In the final year of our research programme, we’ve witnessed what’s widely believed to be a step-change in digital innovation, resulting from advances in generative AI. In some ways it’s a light bulb moment! The first street lighting in Paris for the 1878 Exposition Universelle, or in 1880 the first town to be fully lit by electric lighting in Wabash, United States. But it was a light bulb moment as many entrepreneurs, firms, and public authorities at the time, as they soon realised other innovations could be developed as a result of rolling out electrical power to illuminating our towns and cities.
Recent advances in what is called ‘generative’ AI – given its capacity to create ‘content’ including text, images, and code, based on hundreds of billions of data points – has a long way to go to get anywhere near the significance of innovations in electric lighting, but the launch of ChatGPT by its creators at OpenAI in San Francisco, led to a surge of over one million users within the first week of launch in November 2022, and has been picked up by media outlets globally. Other companies such as Google’s LaMDA conversational dialogue, Midjourney’s text to image, and DeepMind’s Gopher language model, along with others such as Nivida, are all engaged in similar developments, and this is before the widespread application of quantum computing.
Today’s light bulb moment for anyone interested in the future of work, is the fact that unlike robotic process automation (RPA) that claims to free labour to pursue more skilled tasks by ‘taking the robot out of the human’, generative AI challenges the very foundations of the ‘knowledge’ economy.
We’ve framed the world’s education systems around the development and assessment of cognitive abilities. An example being the race to higher education in recent decades, based on an anticipated increase in the demand for knowledge workers in a high tech, digital economy. Using data from the 2018 OECD PISA survey, Anthony Mann, a Senior Policy Analyst at the OECD, found that seven in ten 15-year-olds across the OECD now expect to achieve tertiary qualifications and almost two-thirds (62%) expect to work as a professional or in a managerial role, a proportion that has risen from 53% in 2000.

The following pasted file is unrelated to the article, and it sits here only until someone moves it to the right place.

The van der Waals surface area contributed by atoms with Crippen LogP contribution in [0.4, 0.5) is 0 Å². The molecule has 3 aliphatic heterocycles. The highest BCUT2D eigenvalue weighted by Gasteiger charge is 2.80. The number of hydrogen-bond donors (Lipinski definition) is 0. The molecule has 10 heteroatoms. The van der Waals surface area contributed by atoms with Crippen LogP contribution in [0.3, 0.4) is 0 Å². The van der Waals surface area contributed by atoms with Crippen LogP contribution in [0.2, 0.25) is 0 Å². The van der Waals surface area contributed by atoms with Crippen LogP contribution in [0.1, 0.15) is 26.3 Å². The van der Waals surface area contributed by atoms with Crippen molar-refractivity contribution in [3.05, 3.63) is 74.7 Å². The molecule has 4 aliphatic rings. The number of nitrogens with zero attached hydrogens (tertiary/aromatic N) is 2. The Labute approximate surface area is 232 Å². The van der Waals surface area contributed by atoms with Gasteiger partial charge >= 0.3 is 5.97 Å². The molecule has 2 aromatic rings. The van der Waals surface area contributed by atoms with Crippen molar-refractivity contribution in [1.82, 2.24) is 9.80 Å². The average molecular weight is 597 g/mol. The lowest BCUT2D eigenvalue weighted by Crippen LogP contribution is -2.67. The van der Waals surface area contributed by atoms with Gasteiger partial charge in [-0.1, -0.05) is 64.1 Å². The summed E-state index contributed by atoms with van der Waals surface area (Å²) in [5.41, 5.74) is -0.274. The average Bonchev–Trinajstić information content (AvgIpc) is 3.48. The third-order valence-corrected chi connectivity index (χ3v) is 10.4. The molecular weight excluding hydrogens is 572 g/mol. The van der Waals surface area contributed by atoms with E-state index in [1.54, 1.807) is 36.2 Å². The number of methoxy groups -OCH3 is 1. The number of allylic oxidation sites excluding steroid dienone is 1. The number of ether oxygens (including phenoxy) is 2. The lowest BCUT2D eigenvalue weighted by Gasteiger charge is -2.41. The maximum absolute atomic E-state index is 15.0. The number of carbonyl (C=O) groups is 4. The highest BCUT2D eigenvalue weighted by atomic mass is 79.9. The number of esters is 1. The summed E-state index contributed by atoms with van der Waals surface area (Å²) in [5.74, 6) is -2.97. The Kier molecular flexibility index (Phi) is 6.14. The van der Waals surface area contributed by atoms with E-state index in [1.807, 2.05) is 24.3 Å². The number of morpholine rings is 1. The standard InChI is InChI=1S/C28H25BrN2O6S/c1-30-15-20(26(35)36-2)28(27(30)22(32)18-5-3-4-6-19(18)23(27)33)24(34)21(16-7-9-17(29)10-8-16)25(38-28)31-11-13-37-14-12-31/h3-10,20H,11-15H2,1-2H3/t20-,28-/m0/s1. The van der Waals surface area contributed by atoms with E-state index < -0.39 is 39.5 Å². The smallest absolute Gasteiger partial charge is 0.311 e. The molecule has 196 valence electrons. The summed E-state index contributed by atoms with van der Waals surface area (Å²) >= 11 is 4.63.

But what if the value added of a knowledge or digital economy is not in the heads of workers, but captured in algorithms and on ‘smart’ platforms? While there are many kinds of knowledge work that can’t be directly automated, many professional, managerial, education services, can be redesigned to concentrate the productivity of human knowledge in a few hands aided by increasing powerful digital tools. Having said this, technology is not fate.
There are different business models of productivity linked to generative AI. From a cost-reduction and/or war for talent approach, there will be an active commitment to empower those at the top of organisations to extent command and control over all aspects of the business, including greater control over content using smart platforms and applications. However, the further separation between conception and execution this entails, where more of the conception is aided by generative AI runs new dangers for companies given the potential for generative AI to result in error, false data, and flawed decision-making.
If oversight is in the hands of a few with what can be called ‘digital scribes’ being part of a narrow talent pool, companies will be blind to the collective intelligence available to organisations that harness technologies to extend the capabilities of the whole workforce, many of which are more attuned to the daily operations and changing needs of customers. They also serve as an early warning system when there’s a problem, as well as recognising new market opportunities. But this will require a more people-first or human-centred approach, where permission to think is enhanced rather than captured by technology.
It will also need different government approaches as it is no longer viable to work on the premise that new technologies are skills biased, creating more and better jobs that those automated.1
1Phillip Brown, Hugh Lauder and Sin Yi Cheung (2020) The Death of Human Capital? New York: Oxford University Press.
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